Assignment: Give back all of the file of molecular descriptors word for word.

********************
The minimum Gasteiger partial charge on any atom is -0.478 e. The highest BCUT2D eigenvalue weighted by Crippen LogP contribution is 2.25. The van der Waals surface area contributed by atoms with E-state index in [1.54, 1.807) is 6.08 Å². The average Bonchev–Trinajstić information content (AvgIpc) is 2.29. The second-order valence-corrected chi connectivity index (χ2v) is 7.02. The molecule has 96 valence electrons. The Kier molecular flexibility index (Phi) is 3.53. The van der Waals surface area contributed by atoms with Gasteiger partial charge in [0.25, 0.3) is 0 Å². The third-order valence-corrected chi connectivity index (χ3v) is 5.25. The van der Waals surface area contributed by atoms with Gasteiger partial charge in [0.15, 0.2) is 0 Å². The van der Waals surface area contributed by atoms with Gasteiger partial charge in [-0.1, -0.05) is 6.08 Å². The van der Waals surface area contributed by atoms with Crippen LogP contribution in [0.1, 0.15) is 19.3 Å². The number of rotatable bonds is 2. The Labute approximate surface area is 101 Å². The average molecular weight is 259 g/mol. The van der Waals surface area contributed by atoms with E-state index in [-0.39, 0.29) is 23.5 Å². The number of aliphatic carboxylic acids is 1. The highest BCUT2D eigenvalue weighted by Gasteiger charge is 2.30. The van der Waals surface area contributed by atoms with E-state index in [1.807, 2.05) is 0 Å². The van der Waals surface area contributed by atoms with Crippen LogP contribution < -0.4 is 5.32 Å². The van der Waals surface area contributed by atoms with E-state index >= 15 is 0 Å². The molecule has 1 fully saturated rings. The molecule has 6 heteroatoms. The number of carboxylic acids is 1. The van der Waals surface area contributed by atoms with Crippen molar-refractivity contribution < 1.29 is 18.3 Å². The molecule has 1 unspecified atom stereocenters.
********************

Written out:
The minimum Gasteiger partial charge on any atom is -0.478 e. The highest BCUT2D eigenvalue weighted by Crippen LogP contribution is 2.25. The van der Waals surface area contributed by atoms with E-state index in [1.54, 1.807) is 6.08 Å². The average Bonchev–Trinajstić information content (AvgIpc) is 2.29. The second-order valence-corrected chi connectivity index (χ2v) is 7.02. The molecule has 96 valence electrons. The Kier molecular flexibility index (Phi) is 3.53. The van der Waals surface area contributed by atoms with Gasteiger partial charge in [0.25, 0.3) is 0 Å². The third-order valence-corrected chi connectivity index (χ3v) is 5.25. The van der Waals surface area contributed by atoms with Gasteiger partial charge in [0.15, 0.2) is 0 Å². The van der Waals surface area contributed by atoms with Gasteiger partial charge in [-0.1, -0.05) is 6.08 Å². The van der Waals surface area contributed by atoms with Crippen LogP contribution in [0.1, 0.15) is 19.3 Å². The number of rotatable bonds is 2. The Labute approximate surface area is 101 Å². The average molecular weight is 259 g/mol. The van der Waals surface area contributed by atoms with E-state index in [-0.39, 0.29) is 23.5 Å². The number of aliphatic carboxylic acids is 1. The highest BCUT2D eigenvalue weighted by Gasteiger charge is 2.30. The van der Waals surface area contributed by atoms with E-state index in [1.807, 2.05) is 0 Å². The van der Waals surface area contributed by atoms with Crippen LogP contribution < -0.4 is 5.32 Å². The van der Waals surface area contributed by atoms with E-state index >= 15 is 0 Å². The molecule has 1 fully saturated rings. The molecule has 6 heteroatoms. The number of carboxylic acids is 1. The van der Waals surface area contributed by atoms with Crippen molar-refractivity contribution < 1.29 is 18.3 Å². The molecule has 1 unspecified atom stereocenters.